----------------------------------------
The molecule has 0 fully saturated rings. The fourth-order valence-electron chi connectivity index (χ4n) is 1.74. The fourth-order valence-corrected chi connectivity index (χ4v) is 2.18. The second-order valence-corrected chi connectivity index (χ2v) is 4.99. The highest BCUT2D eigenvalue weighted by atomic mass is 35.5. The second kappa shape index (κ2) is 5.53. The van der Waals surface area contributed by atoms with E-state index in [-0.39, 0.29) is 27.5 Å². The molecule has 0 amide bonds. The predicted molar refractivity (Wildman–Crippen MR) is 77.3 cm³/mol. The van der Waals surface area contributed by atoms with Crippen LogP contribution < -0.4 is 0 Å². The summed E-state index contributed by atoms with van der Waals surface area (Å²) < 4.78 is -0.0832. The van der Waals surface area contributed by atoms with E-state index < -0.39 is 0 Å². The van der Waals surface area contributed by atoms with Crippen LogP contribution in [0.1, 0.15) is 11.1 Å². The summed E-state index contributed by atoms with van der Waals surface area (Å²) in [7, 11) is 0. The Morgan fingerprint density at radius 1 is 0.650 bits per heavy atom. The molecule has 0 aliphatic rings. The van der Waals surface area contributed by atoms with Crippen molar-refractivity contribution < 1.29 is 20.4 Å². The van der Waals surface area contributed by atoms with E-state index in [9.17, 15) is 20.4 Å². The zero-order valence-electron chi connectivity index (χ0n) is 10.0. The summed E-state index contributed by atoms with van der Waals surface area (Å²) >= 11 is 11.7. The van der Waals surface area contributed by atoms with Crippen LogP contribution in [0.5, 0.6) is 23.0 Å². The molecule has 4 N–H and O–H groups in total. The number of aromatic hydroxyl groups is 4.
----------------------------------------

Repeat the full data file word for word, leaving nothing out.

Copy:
The molecule has 0 fully saturated rings. The fourth-order valence-electron chi connectivity index (χ4n) is 1.74. The fourth-order valence-corrected chi connectivity index (χ4v) is 2.18. The second-order valence-corrected chi connectivity index (χ2v) is 4.99. The highest BCUT2D eigenvalue weighted by atomic mass is 35.5. The second kappa shape index (κ2) is 5.53. The van der Waals surface area contributed by atoms with E-state index in [-0.39, 0.29) is 27.5 Å². The molecule has 0 amide bonds. The predicted molar refractivity (Wildman–Crippen MR) is 77.3 cm³/mol. The van der Waals surface area contributed by atoms with Crippen LogP contribution < -0.4 is 0 Å². The summed E-state index contributed by atoms with van der Waals surface area (Å²) < 4.78 is -0.0832. The van der Waals surface area contributed by atoms with E-state index < -0.39 is 0 Å². The van der Waals surface area contributed by atoms with Crippen LogP contribution in [0.1, 0.15) is 11.1 Å². The summed E-state index contributed by atoms with van der Waals surface area (Å²) in [7, 11) is 0. The Morgan fingerprint density at radius 1 is 0.650 bits per heavy atom. The molecule has 0 aliphatic rings. The van der Waals surface area contributed by atoms with Crippen molar-refractivity contribution < 1.29 is 20.4 Å². The van der Waals surface area contributed by atoms with E-state index in [9.17, 15) is 20.4 Å². The zero-order valence-electron chi connectivity index (χ0n) is 10.0. The summed E-state index contributed by atoms with van der Waals surface area (Å²) >= 11 is 11.7. The van der Waals surface area contributed by atoms with Crippen LogP contribution in [0.5, 0.6) is 23.0 Å². The molecule has 4 N–H and O–H groups in total. The number of aromatic hydroxyl groups is 4.